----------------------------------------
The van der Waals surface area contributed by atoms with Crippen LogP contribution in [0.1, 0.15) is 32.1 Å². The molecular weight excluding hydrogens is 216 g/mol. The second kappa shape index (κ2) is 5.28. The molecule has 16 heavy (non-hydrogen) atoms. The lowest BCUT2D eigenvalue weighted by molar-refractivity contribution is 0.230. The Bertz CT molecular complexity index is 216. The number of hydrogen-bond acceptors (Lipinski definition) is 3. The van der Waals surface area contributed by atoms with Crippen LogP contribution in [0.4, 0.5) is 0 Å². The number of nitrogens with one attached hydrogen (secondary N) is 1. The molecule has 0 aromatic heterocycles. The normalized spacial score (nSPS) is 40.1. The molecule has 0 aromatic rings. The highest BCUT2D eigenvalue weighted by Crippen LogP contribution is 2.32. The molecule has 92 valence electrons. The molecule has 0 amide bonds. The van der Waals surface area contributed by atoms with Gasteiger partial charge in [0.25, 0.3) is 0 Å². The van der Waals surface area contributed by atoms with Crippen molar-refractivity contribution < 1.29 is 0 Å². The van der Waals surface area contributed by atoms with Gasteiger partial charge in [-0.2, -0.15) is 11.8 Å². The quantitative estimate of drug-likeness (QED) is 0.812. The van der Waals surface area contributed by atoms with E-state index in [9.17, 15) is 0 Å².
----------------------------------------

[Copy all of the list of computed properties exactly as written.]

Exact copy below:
The van der Waals surface area contributed by atoms with Crippen LogP contribution in [0.1, 0.15) is 32.1 Å². The molecular weight excluding hydrogens is 216 g/mol. The second kappa shape index (κ2) is 5.28. The molecule has 16 heavy (non-hydrogen) atoms. The lowest BCUT2D eigenvalue weighted by molar-refractivity contribution is 0.230. The Bertz CT molecular complexity index is 216. The number of hydrogen-bond acceptors (Lipinski definition) is 3. The van der Waals surface area contributed by atoms with Crippen LogP contribution in [0.4, 0.5) is 0 Å². The number of nitrogens with one attached hydrogen (secondary N) is 1. The molecule has 0 aromatic heterocycles. The normalized spacial score (nSPS) is 40.1. The molecule has 0 aromatic rings. The highest BCUT2D eigenvalue weighted by Crippen LogP contribution is 2.32. The molecule has 92 valence electrons. The molecule has 0 amide bonds. The van der Waals surface area contributed by atoms with Gasteiger partial charge in [0.25, 0.3) is 0 Å². The van der Waals surface area contributed by atoms with Crippen molar-refractivity contribution < 1.29 is 0 Å². The van der Waals surface area contributed by atoms with Gasteiger partial charge in [-0.2, -0.15) is 11.8 Å². The quantitative estimate of drug-likeness (QED) is 0.812. The van der Waals surface area contributed by atoms with E-state index in [9.17, 15) is 0 Å².